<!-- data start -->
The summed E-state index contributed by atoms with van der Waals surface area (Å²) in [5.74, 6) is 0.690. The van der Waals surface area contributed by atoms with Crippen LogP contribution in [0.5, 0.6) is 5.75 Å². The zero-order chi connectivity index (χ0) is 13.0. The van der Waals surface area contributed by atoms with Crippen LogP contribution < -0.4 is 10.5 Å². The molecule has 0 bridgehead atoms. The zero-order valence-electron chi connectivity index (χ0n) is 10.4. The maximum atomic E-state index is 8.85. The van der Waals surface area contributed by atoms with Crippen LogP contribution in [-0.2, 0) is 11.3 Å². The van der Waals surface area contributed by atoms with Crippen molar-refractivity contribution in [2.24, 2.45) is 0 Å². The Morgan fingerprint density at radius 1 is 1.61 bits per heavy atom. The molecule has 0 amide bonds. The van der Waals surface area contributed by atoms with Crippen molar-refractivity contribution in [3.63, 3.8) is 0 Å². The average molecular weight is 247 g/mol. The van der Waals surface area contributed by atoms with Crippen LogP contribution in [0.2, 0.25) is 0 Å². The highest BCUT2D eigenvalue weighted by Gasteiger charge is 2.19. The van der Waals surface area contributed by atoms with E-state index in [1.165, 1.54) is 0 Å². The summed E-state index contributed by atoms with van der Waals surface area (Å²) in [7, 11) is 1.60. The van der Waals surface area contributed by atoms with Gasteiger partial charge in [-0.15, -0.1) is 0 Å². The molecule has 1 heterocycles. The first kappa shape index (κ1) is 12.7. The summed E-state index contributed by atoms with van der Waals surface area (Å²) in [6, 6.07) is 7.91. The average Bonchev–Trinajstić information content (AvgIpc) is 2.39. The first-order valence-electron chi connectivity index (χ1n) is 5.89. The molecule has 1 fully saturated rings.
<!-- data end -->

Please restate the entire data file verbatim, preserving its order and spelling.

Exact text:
The summed E-state index contributed by atoms with van der Waals surface area (Å²) in [5.74, 6) is 0.690. The van der Waals surface area contributed by atoms with Crippen LogP contribution in [0.5, 0.6) is 5.75 Å². The zero-order chi connectivity index (χ0) is 13.0. The van der Waals surface area contributed by atoms with Crippen LogP contribution < -0.4 is 10.5 Å². The molecule has 0 bridgehead atoms. The zero-order valence-electron chi connectivity index (χ0n) is 10.4. The maximum atomic E-state index is 8.85. The van der Waals surface area contributed by atoms with Crippen LogP contribution in [-0.2, 0) is 11.3 Å². The van der Waals surface area contributed by atoms with Crippen molar-refractivity contribution in [2.24, 2.45) is 0 Å². The Morgan fingerprint density at radius 1 is 1.61 bits per heavy atom. The molecule has 0 amide bonds. The van der Waals surface area contributed by atoms with Crippen molar-refractivity contribution in [3.63, 3.8) is 0 Å². The average molecular weight is 247 g/mol. The van der Waals surface area contributed by atoms with Crippen LogP contribution in [0.2, 0.25) is 0 Å². The highest BCUT2D eigenvalue weighted by Gasteiger charge is 2.19. The van der Waals surface area contributed by atoms with E-state index in [1.165, 1.54) is 0 Å². The summed E-state index contributed by atoms with van der Waals surface area (Å²) in [7, 11) is 1.60. The van der Waals surface area contributed by atoms with Gasteiger partial charge in [-0.15, -0.1) is 0 Å². The molecule has 1 heterocycles. The first kappa shape index (κ1) is 12.7. The summed E-state index contributed by atoms with van der Waals surface area (Å²) in [6, 6.07) is 7.91. The average Bonchev–Trinajstić information content (AvgIpc) is 2.39. The first-order valence-electron chi connectivity index (χ1n) is 5.89. The molecule has 1 fully saturated rings.